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Lyon BD 2019: Day One

Editor’s note: It’s all Fleen Senior French Correspondent Pierre Lebeapuin today, chiming in from the Lyon BD festival. Well, except for the Spam of the day, that’s me.

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Guess what happens at the beginning of June? That’s right, Lyon BD Festival, and just like in 2017 and 2018 your correspondent was there to cover it.

One characteristic aspect of Lyon BD is that it lacks a congress-center-like space as a central hub: Quai des Bulles in Saint Malo has the Palais du Grand Large, Colomiers has the Hall Comminges, and that is without mentioning the convention centers housing the various anime cons. As a result, when the Place des Terreaux had to go into renovations this year, meaning they couldn’t erect tents to host booths like the previous years, Lyon BD had to split itself between the Town Hall where it usually resides and the Palais de la Bourse) a few blocks away.

But regardless, Lyon BD always sets up or encourages more exhibitions that they have space in the main locations for, spilling them in many public places. The lobby of a small theater/comedy scene? Yup. The town halls for three boroughs? You betcha. A local bookshop? Of course. A hospital lobby? Been there, done that. An underground parking space? That, too. Contrary to Angoulême it does not feel quite like comics taking over the town, because Lyon is just too big, but they’re getting close.

So while sub-par planning on my part prevented me from attending professional day on Friday or entering the main locations, I nevertheless had a full day going to and fro between the different exhibitions¹. My favorite piece was in the Héro-ïne-s exhibition, one of the new pieces recently introduced from international creators, called Umah-Mah, by Thomas von Kummant (the names at the top may be familiar: Umpah-Pah was an early work of theirs, from just before they started Astérix). What if Sacagawea was a badass warrior, not merely saving hapless European explorers ready to walk into every trap, but able of single-handedly hunting buffalo armed with but a tomahawk, and striking fear in the hearts of her enemies, becoming single-handedly responsible for the success of the expedition? That’s Umah-Mah in a nutshell, since that is pretty much the plot of Umpah-Pah that von Kummant references².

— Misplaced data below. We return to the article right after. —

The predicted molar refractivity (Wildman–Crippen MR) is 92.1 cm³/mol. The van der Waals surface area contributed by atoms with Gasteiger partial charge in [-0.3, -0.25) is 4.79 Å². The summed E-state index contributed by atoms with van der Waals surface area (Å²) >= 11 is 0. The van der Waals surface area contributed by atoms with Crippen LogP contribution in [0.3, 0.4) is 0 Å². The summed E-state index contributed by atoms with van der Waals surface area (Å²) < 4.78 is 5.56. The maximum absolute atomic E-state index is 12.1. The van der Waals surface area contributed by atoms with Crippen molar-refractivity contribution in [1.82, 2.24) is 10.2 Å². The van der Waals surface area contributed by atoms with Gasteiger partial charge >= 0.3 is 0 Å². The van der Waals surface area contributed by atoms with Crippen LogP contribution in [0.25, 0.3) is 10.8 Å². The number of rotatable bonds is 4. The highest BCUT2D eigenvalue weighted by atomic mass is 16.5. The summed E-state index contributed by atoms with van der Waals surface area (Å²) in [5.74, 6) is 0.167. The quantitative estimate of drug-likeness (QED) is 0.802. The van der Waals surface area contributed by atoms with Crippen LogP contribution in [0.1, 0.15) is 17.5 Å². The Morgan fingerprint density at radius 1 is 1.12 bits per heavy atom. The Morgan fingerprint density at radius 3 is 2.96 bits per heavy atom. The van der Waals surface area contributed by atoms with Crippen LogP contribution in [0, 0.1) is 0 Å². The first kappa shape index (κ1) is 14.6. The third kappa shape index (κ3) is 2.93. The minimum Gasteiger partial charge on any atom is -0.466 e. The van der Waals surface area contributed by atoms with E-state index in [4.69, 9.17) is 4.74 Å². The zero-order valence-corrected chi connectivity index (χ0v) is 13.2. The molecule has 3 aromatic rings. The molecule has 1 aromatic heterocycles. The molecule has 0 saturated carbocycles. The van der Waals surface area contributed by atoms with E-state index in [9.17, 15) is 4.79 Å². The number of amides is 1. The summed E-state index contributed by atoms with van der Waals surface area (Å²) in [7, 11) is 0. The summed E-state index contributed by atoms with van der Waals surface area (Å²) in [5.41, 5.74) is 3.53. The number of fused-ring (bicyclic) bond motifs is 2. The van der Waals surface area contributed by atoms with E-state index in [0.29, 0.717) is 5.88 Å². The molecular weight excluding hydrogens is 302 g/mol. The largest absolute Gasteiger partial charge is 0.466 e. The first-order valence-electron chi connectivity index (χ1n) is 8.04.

The day was capped by an opening party, the first of its kind, with a dozen artists including Boulet and Luke McGarry drawing live on a small scene over music they chose (one or two at a time!), with in the middle a zombie-themed drawn concert on the main scene, featuring Charlie Adlard (The Walking Dead) and
Julien Limonne.

P.S. I should mention Boulet and Cy directly switched to covering the Annecy animation festival as in past years. Since the two festivals arrange themselves to be set up on successive weeks, couldn’t they coordinate to give poor creators a day of rest?


Spam of the day:

If you’d not prefer not to recive future emails Unsubcribe here
480 Walnut Drive Penn, ND 58362

Hey, I don’t want to alarm you, but apparently Penn, North Dakota is literally about six small blocks, a car repair shop, and a bar, situated on maybe eight streets total, none of which is called Walnut Drive. Weird! You’re referring me to a place that doesn’t exist, no doubt by accident.

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¹ Note to the lowlife who stole my bike: I hope it gets stolen back from you at the most inconvenient time possible. And that you get caught, of course.

² Umpah-Pah actually takes place in the somewhat extrapolated context of a French expeditionary force reaching New World shores in the 18th century (e.g. they end up encountering a Prussian expeditionary force; Goscinny’s penchant for playing with history did not start with Astérix), but the parallels are otherwise striking.

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